For people looking to gain insight into how markets work, I would suggest that they take a look at the article by John Gapper in the Financial Times titled "Europe Has Paid a Price for Losing Its Mobile Lead."
Mr. Gapper writes specifically about the events that have taken place in the mobile sector, focusing on the acquisition of the Vodafone (VOD) stake in Verizon Wireless by Verizon (VZ) and the purchase, by Microsoft (MSFT), of Nokia's (NOK) handset operations. His analysis looks at the reasons for these deals, particularly since, at one time, Vodafone and Nokia had clear leads in the marketplace over their primary competitors, especially their competitors in the United States.
"It is a tribute to the U.S. ecosystem, led by Silicon Valley, in overtaking an early European lead that was enabled by regulation and standards-setting. Its depth of capacity to innovate, and the ability of the U.S. telecoms industry to adapt itself, turned the tables," writes Mr. Gapper.
The crucial discussions in the article relate to three specific issues that contributed to the success of American enterprise relative to the European effort. These issues, I believe, are important, not only for the mobile devices field, but are also highly relevant to all areas in terms of the innovation and development of products … and services.
The first issue Mr. Gapper discusses is the role of government in regulation and standard-setting. He writes, "Europe grabbed an early lead in mobile because the EU mandated the GSM operating standard and countries awarded national licenses to three or four competitors, enabling a competitive but orderly market."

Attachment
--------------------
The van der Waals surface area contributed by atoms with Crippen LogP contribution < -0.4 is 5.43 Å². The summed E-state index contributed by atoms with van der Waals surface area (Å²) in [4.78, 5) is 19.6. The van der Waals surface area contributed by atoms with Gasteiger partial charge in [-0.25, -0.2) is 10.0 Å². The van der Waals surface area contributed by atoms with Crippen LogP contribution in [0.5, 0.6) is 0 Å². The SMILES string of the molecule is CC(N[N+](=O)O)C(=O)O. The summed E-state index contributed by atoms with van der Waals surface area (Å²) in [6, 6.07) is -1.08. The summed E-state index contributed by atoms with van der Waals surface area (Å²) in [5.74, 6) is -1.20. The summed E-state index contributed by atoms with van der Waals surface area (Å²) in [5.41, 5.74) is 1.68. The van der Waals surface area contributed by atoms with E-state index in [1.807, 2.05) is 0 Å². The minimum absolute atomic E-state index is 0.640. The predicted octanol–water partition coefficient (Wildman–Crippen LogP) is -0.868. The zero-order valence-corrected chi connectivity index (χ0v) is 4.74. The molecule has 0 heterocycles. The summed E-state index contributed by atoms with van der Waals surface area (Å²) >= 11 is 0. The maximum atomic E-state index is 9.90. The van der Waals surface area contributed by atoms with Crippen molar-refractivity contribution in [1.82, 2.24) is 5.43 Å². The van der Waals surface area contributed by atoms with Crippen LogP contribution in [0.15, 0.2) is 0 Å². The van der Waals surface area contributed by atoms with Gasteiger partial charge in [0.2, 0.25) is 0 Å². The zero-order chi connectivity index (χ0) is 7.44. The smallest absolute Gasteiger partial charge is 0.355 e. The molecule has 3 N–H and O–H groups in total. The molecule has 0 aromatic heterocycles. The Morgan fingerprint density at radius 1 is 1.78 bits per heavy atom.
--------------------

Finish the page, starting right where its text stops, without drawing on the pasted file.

That is, the limited playing field defined by the government allowed the European companies to focus on just a few options for development and they rapidly moved into those areas and came to dominate the early markets.
The United States, on-the-other-hand, did little or nothing to define standards so, initially, there was much searching and many alternative paths taken in order to discover what worked best and what could be brought to the market place that resonated with potential customers.
I remember those early days and the concerns being expressed by many that the Europeans were getting so far ahead of the Americans and that we here in the United States were going to be dominated by European brands. As Gapper describes, "That put the U.S. behind on its rollout of second generation and then third-generation technology."
However, we now know the rest of the story. And, we now see Vodafone and Nokia selling out these once "leading-edge" efforts.
Now, I am not saying that government does not have a role to play in the development of new technology. In fact, there are a lot of new publications arguing that the government has a very important role to play in the creation and evolution of technology in society.
There are two basic problems that can occur in government-encouraged initiatives. First, governments don't always choose the best regulations and standards. In the case of the mobile phone, the EU made a good choice and this greatly benefited the companies chosen to work in the industry, creating competitive advantages that were initially enhanced by restricting further entry into the industry in Europe.